• close Chrome, re-open and repeat previous two steps restricting single ip addresss to single remote ports, and repeat this process 2-3 more times. You are probably going to see a lot of legitimate connection attempts for your bank's web site.
    • Now if your firewall will allow subnet mask entries, change all the IP addresses to Class B types by keeping the first two octets the same, changing the last two to “0”, and then use a “/255.255.0.0”. For example, a single IP address of: 150.200.45.15 will be changed to: 150.200.0.0/255.255.0.0
    • Jetico firewall v2, for example, allows IP addresses with subnet masks, and you will probably find that some other software application firewalls allow them too.
    • Use these IP w/subnet mask entries and replace the single IP address for the current rule, then delete any other previously created single ip rules that the ip range rule will cover. IOW, if you have four rules to remote port 80 with: 74.125.46.25, 74.125.42.30, 74.125.40.128, 74.125.50.200, then the subnet mask of 74.125.0.0/255.255.0.0 will cover them all, so you can eliminate them all with one rule of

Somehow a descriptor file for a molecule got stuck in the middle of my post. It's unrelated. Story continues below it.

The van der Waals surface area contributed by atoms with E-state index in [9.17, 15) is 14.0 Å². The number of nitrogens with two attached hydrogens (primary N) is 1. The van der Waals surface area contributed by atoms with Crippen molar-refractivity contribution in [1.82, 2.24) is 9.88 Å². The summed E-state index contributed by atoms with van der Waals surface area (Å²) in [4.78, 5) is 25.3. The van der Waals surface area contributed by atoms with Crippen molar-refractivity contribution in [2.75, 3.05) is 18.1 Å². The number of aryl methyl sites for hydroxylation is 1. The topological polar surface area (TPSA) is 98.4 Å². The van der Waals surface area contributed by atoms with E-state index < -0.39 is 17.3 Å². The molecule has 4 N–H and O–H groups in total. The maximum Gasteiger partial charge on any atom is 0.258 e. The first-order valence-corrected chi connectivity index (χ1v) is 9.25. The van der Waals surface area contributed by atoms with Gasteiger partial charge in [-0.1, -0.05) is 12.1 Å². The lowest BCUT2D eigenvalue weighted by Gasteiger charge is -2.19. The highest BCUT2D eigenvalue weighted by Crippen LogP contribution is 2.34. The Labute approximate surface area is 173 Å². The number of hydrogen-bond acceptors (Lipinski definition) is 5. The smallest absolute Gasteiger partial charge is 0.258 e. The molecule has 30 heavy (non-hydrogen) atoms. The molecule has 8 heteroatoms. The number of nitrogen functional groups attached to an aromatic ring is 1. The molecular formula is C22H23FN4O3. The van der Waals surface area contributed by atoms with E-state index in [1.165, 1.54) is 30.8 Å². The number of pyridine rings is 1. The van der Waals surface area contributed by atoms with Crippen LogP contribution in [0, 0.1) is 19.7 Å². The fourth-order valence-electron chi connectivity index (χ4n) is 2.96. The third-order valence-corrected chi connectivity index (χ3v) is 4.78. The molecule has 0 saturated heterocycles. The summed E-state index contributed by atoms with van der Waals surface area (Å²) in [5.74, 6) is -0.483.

Code:
      remote TCP = 74.125.0.0/255.255.0.0, remote port = 80
      . Or
      Code:
      remote TCP = 74.125.0.0 – 74.125.255.255, remote port= 80
      Important! Use the subnet mask or IP address range only, when finalizing your rules! - attempting to maintain single IP address rules will require far too much time and effort.
    • Finally, depending on how the firewall processes rules, create a “Block” or “Reject” rule where needed only after you are sure you’ve created all the necessary “Allow” rules for the bank’s website to function properly.
    You only need to create a small collection of single ip address rules in the beginning stages, then convert them to Class B subnet ranges. Hope this makes sense.

    Note